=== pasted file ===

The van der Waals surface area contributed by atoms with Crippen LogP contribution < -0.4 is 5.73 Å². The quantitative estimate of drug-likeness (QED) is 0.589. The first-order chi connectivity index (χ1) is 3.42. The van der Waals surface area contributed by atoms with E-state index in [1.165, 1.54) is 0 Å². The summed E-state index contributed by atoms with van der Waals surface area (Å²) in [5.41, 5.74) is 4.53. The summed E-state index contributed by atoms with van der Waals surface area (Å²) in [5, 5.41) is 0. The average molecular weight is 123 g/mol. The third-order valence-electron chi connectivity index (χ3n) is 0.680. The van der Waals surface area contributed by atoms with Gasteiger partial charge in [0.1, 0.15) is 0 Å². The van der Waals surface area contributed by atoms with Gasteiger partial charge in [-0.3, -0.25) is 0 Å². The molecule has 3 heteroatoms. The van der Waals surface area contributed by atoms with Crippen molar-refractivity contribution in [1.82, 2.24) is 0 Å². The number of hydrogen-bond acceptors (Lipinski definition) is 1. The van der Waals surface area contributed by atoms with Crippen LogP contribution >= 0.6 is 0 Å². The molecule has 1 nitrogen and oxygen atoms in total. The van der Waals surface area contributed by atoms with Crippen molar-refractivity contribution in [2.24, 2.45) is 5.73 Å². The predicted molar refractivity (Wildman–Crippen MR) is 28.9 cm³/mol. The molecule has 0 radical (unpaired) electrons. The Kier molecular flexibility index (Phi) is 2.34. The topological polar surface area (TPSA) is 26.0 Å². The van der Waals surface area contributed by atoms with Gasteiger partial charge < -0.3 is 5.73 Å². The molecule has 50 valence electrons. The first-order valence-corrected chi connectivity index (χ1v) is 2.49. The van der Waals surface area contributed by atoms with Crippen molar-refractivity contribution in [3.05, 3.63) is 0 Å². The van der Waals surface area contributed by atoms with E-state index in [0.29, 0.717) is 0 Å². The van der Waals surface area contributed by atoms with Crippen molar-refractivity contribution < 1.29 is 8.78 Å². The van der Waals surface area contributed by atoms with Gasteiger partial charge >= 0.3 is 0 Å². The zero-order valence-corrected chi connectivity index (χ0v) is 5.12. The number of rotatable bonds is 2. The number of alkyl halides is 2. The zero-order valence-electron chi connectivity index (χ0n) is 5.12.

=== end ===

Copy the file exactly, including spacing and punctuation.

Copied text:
The van der Waals surface area contributed by atoms with Crippen LogP contribution < -0.4 is 5.73 Å². The quantitative estimate of drug-likeness (QED) is 0.589. The first-order chi connectivity index (χ1) is 3.42. The van der Waals surface area contributed by atoms with E-state index in [1.165, 1.54) is 0 Å². The summed E-state index contributed by atoms with van der Waals surface area (Å²) in [5.41, 5.74) is 4.53. The summed E-state index contributed by atoms with van der Waals surface area (Å²) in [5, 5.41) is 0. The average molecular weight is 123 g/mol. The third-order valence-electron chi connectivity index (χ3n) is 0.680. The van der Waals surface area contributed by atoms with Gasteiger partial charge in [0.1, 0.15) is 0 Å². The van der Waals surface area contributed by atoms with Gasteiger partial charge in [-0.3, -0.25) is 0 Å². The molecule has 3 heteroatoms. The van der Waals surface area contributed by atoms with Crippen molar-refractivity contribution in [1.82, 2.24) is 0 Å². The number of hydrogen-bond acceptors (Lipinski definition) is 1. The van der Waals surface area contributed by atoms with Crippen LogP contribution >= 0.6 is 0 Å². The molecule has 1 nitrogen and oxygen atoms in total. The van der Waals surface area contributed by atoms with Crippen molar-refractivity contribution in [2.24, 2.45) is 5.73 Å². The predicted molar refractivity (Wildman–Crippen MR) is 28.9 cm³/mol. The molecule has 0 radical (unpaired) electrons. The Kier molecular flexibility index (Phi) is 2.34. The topological polar surface area (TPSA) is 26.0 Å². The van der Waals surface area contributed by atoms with Gasteiger partial charge < -0.3 is 5.73 Å². The molecule has 50 valence electrons. The first-order valence-corrected chi connectivity index (χ1v) is 2.49. The van der Waals surface area contributed by atoms with Crippen molar-refractivity contribution in [3.05, 3.63) is 0 Å². The van der Waals surface area contributed by atoms with E-state index in [0.29, 0.717) is 0 Å². The van der Waals surface area contributed by atoms with Crippen molar-refractivity contribution < 1.29 is 8.78 Å². The van der Waals surface area contributed by atoms with Gasteiger partial charge >= 0.3 is 0 Å². The zero-order valence-corrected chi connectivity index (χ0v) is 5.12. The number of rotatable bonds is 2. The number of alkyl halides is 2. The zero-order valence-electron chi connectivity index (χ0n) is 5.12.